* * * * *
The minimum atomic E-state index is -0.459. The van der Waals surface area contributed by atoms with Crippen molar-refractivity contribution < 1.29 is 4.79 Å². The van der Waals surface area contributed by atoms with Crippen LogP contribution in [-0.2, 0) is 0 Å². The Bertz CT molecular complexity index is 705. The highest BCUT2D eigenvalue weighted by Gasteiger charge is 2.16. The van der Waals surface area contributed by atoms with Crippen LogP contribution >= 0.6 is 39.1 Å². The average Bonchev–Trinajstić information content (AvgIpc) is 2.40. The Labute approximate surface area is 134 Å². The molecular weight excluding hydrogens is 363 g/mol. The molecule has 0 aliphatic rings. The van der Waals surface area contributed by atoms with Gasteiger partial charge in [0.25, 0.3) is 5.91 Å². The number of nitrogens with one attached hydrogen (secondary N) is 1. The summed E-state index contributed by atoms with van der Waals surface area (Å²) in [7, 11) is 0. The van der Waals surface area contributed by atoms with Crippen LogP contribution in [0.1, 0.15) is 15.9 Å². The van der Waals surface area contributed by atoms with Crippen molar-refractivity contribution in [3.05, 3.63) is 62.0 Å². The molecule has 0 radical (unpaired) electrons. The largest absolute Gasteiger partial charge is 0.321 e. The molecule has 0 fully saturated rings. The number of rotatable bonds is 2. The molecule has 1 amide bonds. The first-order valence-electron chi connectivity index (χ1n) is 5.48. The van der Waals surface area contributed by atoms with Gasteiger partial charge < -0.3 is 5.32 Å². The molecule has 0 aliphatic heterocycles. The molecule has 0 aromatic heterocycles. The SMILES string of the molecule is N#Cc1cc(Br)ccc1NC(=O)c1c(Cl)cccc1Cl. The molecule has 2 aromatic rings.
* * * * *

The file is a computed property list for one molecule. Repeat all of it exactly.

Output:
The minimum atomic E-state index is -0.459. The van der Waals surface area contributed by atoms with Crippen molar-refractivity contribution < 1.29 is 4.79 Å². The van der Waals surface area contributed by atoms with Crippen LogP contribution in [-0.2, 0) is 0 Å². The Bertz CT molecular complexity index is 705. The highest BCUT2D eigenvalue weighted by Gasteiger charge is 2.16. The van der Waals surface area contributed by atoms with Crippen LogP contribution >= 0.6 is 39.1 Å². The average Bonchev–Trinajstić information content (AvgIpc) is 2.40. The Labute approximate surface area is 134 Å². The molecular weight excluding hydrogens is 363 g/mol. The molecule has 0 aliphatic rings. The van der Waals surface area contributed by atoms with Gasteiger partial charge in [0.25, 0.3) is 5.91 Å². The number of nitrogens with one attached hydrogen (secondary N) is 1. The summed E-state index contributed by atoms with van der Waals surface area (Å²) in [7, 11) is 0. The van der Waals surface area contributed by atoms with Crippen LogP contribution in [0.1, 0.15) is 15.9 Å². The van der Waals surface area contributed by atoms with Crippen molar-refractivity contribution in [3.05, 3.63) is 62.0 Å². The molecule has 0 radical (unpaired) electrons. The largest absolute Gasteiger partial charge is 0.321 e. The molecule has 0 fully saturated rings. The number of rotatable bonds is 2. The molecule has 1 amide bonds. The first-order valence-electron chi connectivity index (χ1n) is 5.48. The van der Waals surface area contributed by atoms with Gasteiger partial charge < -0.3 is 5.32 Å². The molecule has 0 aliphatic heterocycles. The molecule has 0 aromatic heterocycles. The SMILES string of the molecule is N#Cc1cc(Br)ccc1NC(=O)c1c(Cl)cccc1Cl. The molecule has 2 aromatic rings.